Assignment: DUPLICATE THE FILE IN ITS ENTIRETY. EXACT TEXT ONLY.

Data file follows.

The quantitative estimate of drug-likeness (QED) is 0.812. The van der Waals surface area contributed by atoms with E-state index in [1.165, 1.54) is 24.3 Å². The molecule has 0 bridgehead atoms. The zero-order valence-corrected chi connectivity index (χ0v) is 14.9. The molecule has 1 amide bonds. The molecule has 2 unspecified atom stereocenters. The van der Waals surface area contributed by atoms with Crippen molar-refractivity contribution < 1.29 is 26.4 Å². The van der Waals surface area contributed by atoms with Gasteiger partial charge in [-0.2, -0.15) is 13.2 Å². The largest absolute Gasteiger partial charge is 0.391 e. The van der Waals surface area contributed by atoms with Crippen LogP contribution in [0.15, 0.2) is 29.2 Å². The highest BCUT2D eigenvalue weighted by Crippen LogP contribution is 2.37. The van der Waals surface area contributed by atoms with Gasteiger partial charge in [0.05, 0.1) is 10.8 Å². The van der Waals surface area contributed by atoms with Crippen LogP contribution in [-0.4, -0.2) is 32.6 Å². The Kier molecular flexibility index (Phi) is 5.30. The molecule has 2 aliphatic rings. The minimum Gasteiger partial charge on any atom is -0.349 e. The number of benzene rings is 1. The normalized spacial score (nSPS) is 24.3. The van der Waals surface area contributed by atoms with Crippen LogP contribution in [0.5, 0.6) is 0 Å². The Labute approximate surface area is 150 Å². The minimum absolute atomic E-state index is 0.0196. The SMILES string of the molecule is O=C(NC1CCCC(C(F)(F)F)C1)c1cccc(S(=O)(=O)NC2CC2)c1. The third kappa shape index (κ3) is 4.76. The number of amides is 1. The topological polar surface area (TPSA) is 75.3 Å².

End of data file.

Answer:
The quantitative estimate of drug-likeness (QED) is 0.812. The van der Waals surface area contributed by atoms with E-state index in [1.165, 1.54) is 24.3 Å². The molecule has 0 bridgehead atoms. The zero-order valence-corrected chi connectivity index (χ0v) is 14.9. The molecule has 1 amide bonds. The molecule has 2 unspecified atom stereocenters. The van der Waals surface area contributed by atoms with Crippen molar-refractivity contribution < 1.29 is 26.4 Å². The van der Waals surface area contributed by atoms with Gasteiger partial charge in [-0.2, -0.15) is 13.2 Å². The largest absolute Gasteiger partial charge is 0.391 e. The van der Waals surface area contributed by atoms with Crippen LogP contribution in [0.15, 0.2) is 29.2 Å². The highest BCUT2D eigenvalue weighted by Crippen LogP contribution is 2.37. The van der Waals surface area contributed by atoms with Gasteiger partial charge in [0.05, 0.1) is 10.8 Å². The van der Waals surface area contributed by atoms with Crippen LogP contribution in [-0.4, -0.2) is 32.6 Å². The Kier molecular flexibility index (Phi) is 5.30. The molecule has 2 aliphatic rings. The minimum Gasteiger partial charge on any atom is -0.349 e. The number of benzene rings is 1. The normalized spacial score (nSPS) is 24.3. The van der Waals surface area contributed by atoms with Crippen LogP contribution in [0.5, 0.6) is 0 Å². The Labute approximate surface area is 150 Å². The minimum absolute atomic E-state index is 0.0196. The SMILES string of the molecule is O=C(NC1CCCC(C(F)(F)F)C1)c1cccc(S(=O)(=O)NC2CC2)c1. The third kappa shape index (κ3) is 4.76. The number of amides is 1. The topological polar surface area (TPSA) is 75.3 Å².